Better working conditions
In 1980, unions were much more powerful than they had been in 1905. This was because they had many more members. In fact, 37% of workers were unionized in 1980, compared to 17% in 1921. Many of the new union members were government employees and actively campaigned to improve their working conditions. In addition to obtaining better working conditions for their members, the Quebec unions participated in the improvement of labor laws, which had an impact on all workers
Through the combined efforts of trade unions, pressure groups and governments, the situation for Quebec workers was much better than it had been in the 1960s. First, in 1965, the Quebec government had given public service employees the public the right to form unions and to strike. It also prohibited the use of strikebreakers and in 1977, introduced compulsory union contributions. In 1979, the government created the Commission on Health and Safety (OHS), an organization whose mandate was to ensure the safety of Quebec workers. It established safety standards, compensated work-accident victims and punished companies whose working environment was not safe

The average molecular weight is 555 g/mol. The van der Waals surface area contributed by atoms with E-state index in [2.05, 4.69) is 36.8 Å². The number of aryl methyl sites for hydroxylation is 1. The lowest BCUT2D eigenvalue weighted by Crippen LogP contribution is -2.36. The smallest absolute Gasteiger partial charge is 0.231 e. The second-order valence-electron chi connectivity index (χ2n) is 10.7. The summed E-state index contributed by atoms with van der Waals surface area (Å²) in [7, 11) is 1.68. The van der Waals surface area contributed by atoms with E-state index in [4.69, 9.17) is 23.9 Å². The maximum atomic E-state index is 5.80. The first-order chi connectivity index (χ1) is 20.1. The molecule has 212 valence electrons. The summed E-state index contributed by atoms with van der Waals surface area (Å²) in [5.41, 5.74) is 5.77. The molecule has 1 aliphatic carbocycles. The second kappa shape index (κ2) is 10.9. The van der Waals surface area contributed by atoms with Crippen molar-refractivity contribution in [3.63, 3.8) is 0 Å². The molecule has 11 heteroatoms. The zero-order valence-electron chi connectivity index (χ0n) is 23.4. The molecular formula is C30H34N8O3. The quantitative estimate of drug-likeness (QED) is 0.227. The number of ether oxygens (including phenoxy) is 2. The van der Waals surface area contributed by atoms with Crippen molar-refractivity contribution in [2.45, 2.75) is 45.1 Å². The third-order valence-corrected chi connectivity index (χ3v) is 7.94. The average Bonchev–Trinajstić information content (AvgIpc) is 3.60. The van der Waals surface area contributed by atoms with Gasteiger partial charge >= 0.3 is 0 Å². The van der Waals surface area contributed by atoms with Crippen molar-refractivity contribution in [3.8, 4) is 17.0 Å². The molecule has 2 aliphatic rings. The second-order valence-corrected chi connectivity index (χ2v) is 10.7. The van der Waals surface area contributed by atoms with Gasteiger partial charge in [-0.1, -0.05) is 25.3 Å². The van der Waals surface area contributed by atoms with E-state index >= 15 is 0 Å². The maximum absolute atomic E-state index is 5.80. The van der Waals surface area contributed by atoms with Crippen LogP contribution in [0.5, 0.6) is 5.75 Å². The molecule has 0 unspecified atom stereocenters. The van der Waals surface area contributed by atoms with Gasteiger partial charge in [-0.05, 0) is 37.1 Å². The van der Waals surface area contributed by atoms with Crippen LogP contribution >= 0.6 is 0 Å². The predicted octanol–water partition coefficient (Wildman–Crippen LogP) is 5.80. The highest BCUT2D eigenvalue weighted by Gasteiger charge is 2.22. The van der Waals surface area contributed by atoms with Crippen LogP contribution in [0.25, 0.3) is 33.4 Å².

As a result the working conditions for all Quebeckers were better in 1980 than they had been in 1905. Workers’ rights were respected, they could work in a safe environment and they had the right to negotiate with their employers.
Author: Alexandre Lanoix
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